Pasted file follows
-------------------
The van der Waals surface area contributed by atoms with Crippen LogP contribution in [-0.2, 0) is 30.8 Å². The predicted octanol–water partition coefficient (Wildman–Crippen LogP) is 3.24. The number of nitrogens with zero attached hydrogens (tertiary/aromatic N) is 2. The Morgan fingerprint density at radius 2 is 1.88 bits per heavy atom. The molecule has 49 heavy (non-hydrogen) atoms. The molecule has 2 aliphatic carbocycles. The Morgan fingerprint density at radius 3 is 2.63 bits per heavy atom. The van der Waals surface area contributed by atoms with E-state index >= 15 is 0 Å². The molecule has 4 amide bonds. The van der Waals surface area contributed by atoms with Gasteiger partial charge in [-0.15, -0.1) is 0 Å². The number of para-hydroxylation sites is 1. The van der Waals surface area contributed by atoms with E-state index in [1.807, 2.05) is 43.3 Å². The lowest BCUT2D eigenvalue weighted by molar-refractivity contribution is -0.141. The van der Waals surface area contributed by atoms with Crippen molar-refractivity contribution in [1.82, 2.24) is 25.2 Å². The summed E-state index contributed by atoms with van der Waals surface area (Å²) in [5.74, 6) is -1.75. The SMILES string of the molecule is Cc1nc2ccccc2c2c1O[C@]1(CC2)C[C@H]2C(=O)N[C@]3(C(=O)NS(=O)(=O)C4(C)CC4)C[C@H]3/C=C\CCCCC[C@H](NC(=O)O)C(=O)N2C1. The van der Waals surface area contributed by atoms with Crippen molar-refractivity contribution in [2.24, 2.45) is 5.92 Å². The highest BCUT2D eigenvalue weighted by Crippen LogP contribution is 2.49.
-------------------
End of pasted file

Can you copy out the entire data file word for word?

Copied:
The van der Waals surface area contributed by atoms with Crippen LogP contribution in [-0.2, 0) is 30.8 Å². The predicted octanol–water partition coefficient (Wildman–Crippen LogP) is 3.24. The number of nitrogens with zero attached hydrogens (tertiary/aromatic N) is 2. The Morgan fingerprint density at radius 2 is 1.88 bits per heavy atom. The molecule has 49 heavy (non-hydrogen) atoms. The molecule has 2 aliphatic carbocycles. The Morgan fingerprint density at radius 3 is 2.63 bits per heavy atom. The van der Waals surface area contributed by atoms with E-state index >= 15 is 0 Å². The molecule has 4 amide bonds. The van der Waals surface area contributed by atoms with Gasteiger partial charge in [-0.15, -0.1) is 0 Å². The number of para-hydroxylation sites is 1. The van der Waals surface area contributed by atoms with E-state index in [1.807, 2.05) is 43.3 Å². The lowest BCUT2D eigenvalue weighted by molar-refractivity contribution is -0.141. The van der Waals surface area contributed by atoms with Crippen molar-refractivity contribution in [1.82, 2.24) is 25.2 Å². The summed E-state index contributed by atoms with van der Waals surface area (Å²) in [5.74, 6) is -1.75. The SMILES string of the molecule is Cc1nc2ccccc2c2c1O[C@]1(CC2)C[C@H]2C(=O)N[C@]3(C(=O)NS(=O)(=O)C4(C)CC4)C[C@H]3/C=C\CCCCC[C@H](NC(=O)O)C(=O)N2C1. The van der Waals surface area contributed by atoms with Crippen molar-refractivity contribution in [2.24, 2.45) is 5.92 Å². The highest BCUT2D eigenvalue weighted by Crippen LogP contribution is 2.49.